Agostinho already had a pilot underway and pushed for a larger rollout. First, he ran training sessions on roadmap within ProductPlan and then gave the product team access to dive in.
From there, ProductPlan’s adoption spread virally, as more and more colleagues were exposed to its potential by viewing roadmaps and then requested full access for themselves. Key internal selling points were vital to tag things they wanted and then roll-up roadmaps into portfolio views across multiple products.
Benefits: Common framework, common terminology
With a global team working on a multitude of products, Syngenta’s product managers already have their hands full. Factor in different languages, time zones, and the legacy of corporate cultures, tools, and terminology that recently acquired companies and staff brought with them, and the need for a Rosetta stone was evident.
“Standardization is a scary word,” Boerger said. “That’s viewed as being slow and heavy-handed and stifling innovation, but ProductPlan was an accelerator for us. Stragglers got on the bandwagon once they saw others doing things faster.” Boerger said this created a “flywheel effect” for the organization. The more people who began using ProductPlan, the better the business got to leverage its full benefits and create better alignment and awareness for its roadmaps.
“We concluded that ProductPlan was easy to use, easy to deploy, and met the core needs of what we were looking for.”
“Not only do product managers have access, but some engineers are making changes and adjustments too. So now it’s moving into internal IT and the R&D team for their respective road mapping of projects and products.”
This organic growth continues, partially driven by other coworkers seeing the roadmaps in ProductPlan and wanting to know how they can do the same thing for their initiatives.
Results: Greater than the sum of its parts
In this type of organization, it’s easy for teams to operate within a vacuum without realizing the full scope and scale of dependencies and linkages between seemingly disparate projects.
“People were talking but not communicating,” Boerger recalled. “It was death by Excel spreadsheets or multiple other online tools, and lots of silos of info that didn’t tell you what was going on because it wasn’t connected data all in one spot with a common framework.”
Digital leaders and team members can instantly access anyone’s plan and see what their next 12 months of work look like, as well as their backlog with many product managers.
“When you have that kind of transparency it allows us to coach and action, not search,” Boerger continued. “Making that type of leap requires more than just the tool. It’s not magic, but it’s a big enabler.”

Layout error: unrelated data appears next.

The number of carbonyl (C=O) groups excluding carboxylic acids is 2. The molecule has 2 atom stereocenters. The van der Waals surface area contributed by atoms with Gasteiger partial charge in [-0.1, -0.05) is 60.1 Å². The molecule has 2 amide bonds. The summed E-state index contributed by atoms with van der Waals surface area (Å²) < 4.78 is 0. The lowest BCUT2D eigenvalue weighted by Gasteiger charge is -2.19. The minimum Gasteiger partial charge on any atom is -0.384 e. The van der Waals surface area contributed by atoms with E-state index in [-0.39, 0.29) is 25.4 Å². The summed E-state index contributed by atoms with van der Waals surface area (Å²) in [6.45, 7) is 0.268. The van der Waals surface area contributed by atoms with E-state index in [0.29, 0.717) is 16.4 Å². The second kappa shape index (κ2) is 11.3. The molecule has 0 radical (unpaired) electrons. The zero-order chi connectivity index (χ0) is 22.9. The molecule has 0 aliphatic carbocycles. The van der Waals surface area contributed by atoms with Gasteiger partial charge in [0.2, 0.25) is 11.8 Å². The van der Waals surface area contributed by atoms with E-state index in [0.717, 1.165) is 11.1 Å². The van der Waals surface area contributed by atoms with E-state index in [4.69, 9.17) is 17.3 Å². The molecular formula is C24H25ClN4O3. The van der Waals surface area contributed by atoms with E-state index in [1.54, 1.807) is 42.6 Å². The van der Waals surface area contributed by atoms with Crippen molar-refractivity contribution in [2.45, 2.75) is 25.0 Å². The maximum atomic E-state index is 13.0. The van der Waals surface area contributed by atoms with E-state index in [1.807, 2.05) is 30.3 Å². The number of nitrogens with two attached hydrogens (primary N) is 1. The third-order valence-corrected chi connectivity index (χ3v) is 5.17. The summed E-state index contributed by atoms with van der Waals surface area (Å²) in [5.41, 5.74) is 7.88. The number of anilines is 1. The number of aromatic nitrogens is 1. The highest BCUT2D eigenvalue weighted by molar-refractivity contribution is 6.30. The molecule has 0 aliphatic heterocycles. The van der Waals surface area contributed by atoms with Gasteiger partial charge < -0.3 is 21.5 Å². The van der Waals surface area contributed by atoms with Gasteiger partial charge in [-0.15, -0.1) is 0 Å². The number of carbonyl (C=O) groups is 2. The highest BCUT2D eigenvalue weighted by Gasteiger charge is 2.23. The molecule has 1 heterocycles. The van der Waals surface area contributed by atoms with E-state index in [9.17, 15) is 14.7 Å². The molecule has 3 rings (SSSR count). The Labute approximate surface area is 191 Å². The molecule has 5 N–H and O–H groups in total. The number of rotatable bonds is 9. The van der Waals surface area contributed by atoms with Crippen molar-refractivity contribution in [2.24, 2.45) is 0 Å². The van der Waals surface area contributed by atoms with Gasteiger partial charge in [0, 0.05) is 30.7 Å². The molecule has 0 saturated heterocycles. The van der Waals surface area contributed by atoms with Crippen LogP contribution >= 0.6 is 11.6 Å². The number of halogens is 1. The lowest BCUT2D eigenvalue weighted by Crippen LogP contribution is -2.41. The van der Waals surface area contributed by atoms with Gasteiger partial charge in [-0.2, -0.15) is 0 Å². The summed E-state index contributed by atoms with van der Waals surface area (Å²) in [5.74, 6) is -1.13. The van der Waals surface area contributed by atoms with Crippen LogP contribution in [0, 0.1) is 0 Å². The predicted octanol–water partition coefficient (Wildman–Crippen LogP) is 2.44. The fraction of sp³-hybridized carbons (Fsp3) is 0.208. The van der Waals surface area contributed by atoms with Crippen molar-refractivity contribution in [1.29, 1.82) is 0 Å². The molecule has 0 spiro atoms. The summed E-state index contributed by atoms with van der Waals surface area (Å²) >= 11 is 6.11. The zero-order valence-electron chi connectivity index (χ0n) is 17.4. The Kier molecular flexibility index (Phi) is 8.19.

Another critical feature for Syngenta is the ability to roll things up into a portfolio view, making it as much a tool for the group as it is for individual product managers.
“We had individual roadmaps that were created within the team, and they thought they’d made a mistake and had to recreate it,” Boerger said. “But someone in the meeting was able to integrate them into a portfolio view within minutes during the meeting. They could move things around on the screen even though it wasn’t on the agenda or planned.”
ProductPlan’s backlog management capabilities have also been a significant improvement for Syngenta.
“Being able to capture the ideas and store the backlog and have stakeholders come in and vote—particularly in a COVID distributed environment and doing it without the usual sticky notes,” Boerger mentioned. “You could really distill what the key features were, and it’s just so seamless and easy to do.”
Fueling reinvention and transformation
Syngenta is—not surprisingly, given their name—interested in the synergy of bringing together different perspectives and ideas to accelerate their teams and agriculture as a whole. They didn’t go on a buying spree to build a lineup of standalone digital products. Instead, they want to provide comprehensive solutions to an agricultural industry looking to maximize output from farmland by improving crop yields in a sustainable way.
“There were certain commonalities, but each company had unique things they focused on and cared about,” Boerger said. “Our focus has been to bring the best and share it in terms of innovation and roadmaps to transition to a common platform called Cropwise, which is the journey we’re on right now.”
This transformation within Syngenta isn’t easy, but ProductPlan plays a pivotal role as the company brings solutions to market that have physical aspects, such as seeds and crop protection products, and their digital counterparts that optimize usage and performance.
For any organization considering a purpose-built roadmapping tool such as ProductPlan, the tool must add meaningful value for both those using it and those who interact with its output.
“It has to be aligned to the objectives of the organization, and people have to see the value,” Boerger said. “People realize firsthand the benefits every time they use it, and everyone else gets the recurring benefits of the work they’re doing.”